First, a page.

0 users online. Create an account or sign in to join them.Users

Search

I contemplate to integrate some sort of client-relation management onto my site. I think the members extension is a good start.

I'm just wondering how to handle files uploaded by clients and of course client related files that can be downloaded by the client. Since there's no such thing as a "member files" extension (iirc) I'm planning to create an extension that would basically

  • allow members to upload files to a private location (per member and outside www root)
  • have the possibility to create private location categories (e.g. images, documents .etc)
  • allow members to download files that are meant for them (and only for them)

Still not sure if thats a good idea anyway, but well, why not?

I've done a ton of work on projects like what I think you're describing iwyg. I don't think you'll need any other extension if your running the members extension and running your forms from the front end of the site.

You could use the unique file upload field, if you were going to host the files on the same server as the site itself; or you might take a look at the Amazon s3 upload field that several in the community have made and I use personally.

When the file is uploaded by a member, they could assign permissions based on member role or member name or really any criteria you might choose for them in a front end form. Then you could create a datasource that would relay the files that only those who had permission (based on login) could view/download.

Hope that helps.

The problem with unique file upload field is, that files would be public accessible.

You can use an .htaccess rule to prevent this, can't you?

willing to and fully enabled.

So, what do you think would be best practice for serving files to the client then? Looking up if the file belongs to the client (of course) and then setting file headers and write file contents to the buffer?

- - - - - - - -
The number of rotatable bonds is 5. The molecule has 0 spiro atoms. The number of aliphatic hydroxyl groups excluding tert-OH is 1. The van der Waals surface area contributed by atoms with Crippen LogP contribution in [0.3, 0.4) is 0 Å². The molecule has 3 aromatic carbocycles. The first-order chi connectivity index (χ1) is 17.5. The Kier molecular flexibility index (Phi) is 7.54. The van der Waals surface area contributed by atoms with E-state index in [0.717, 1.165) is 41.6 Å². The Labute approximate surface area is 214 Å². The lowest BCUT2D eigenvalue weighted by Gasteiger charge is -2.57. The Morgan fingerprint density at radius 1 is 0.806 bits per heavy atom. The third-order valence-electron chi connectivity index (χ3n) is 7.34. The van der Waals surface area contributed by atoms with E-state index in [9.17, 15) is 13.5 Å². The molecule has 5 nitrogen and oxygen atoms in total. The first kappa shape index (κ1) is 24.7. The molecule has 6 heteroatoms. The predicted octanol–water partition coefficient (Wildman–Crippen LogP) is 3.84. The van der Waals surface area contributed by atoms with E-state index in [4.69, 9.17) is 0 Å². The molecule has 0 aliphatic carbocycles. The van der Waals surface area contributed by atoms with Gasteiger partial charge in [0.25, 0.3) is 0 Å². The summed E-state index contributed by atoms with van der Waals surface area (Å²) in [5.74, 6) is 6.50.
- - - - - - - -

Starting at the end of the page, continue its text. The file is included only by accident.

You could use something like the xsendfile module for apache.

If you build a download URL to a "dummy page" with a GET param (e.g. ?download=...), you can for example attach an event to this page which checks the permissions in the load() function. If everything is OK, you call the __trigger() function which may be something like this:

protected function __trigger(){

    $file = rawurldecode(DOCROOT.'/'.$this->_upload_dir.$_GET['download']);
    if(!is_file($file)) return;

    $filename = basename($file);
    $filesize = filesize($file);
    $mimetype = $this->getMimeType($file);

    header('Content-Disposition: attachment; filename="'.$filename.'"');
    header('Content-Type: ' . $mimetype);
    header('Content-Length: ' . $filesize);

    $result = @readfile($file);
    echo $result;
    exit();
}

I am not sure about readfile though, it might not work on very big files.

You will need a getMimeType() function, which you should be able fo find in Symphony's core. (I think we added a function when we implemented the core email API.)

You could use something like the xsendfile module for apache.

Sounds promising!

outside www root

missed that bit. sorry.

I just took a short look at the Apache xsendfile module. Now that is great! Native Apache handling of files, still PHP script processing. Cool. That also means: no memory or speed problems.

If you are on Debian, installation is rather simple. In the shell, type the following (as root):

apt-get install libapache2-mod-xsendfile

I'd definitely check this. Sounds promising indeed.

Create an account or sign in to comment.

Symphony • Open Source XSLT CMS

Server Requirements

  • PHP 5.3-5.6 or 7.0-7.3
  • PHP's LibXML module, with the XSLT extension enabled (--with-xsl)
  • MySQL 5.5 or above
  • An Apache or Litespeed webserver
  • Apache's mod_rewrite module or equivalent

Compatible Hosts

Sign in

Login details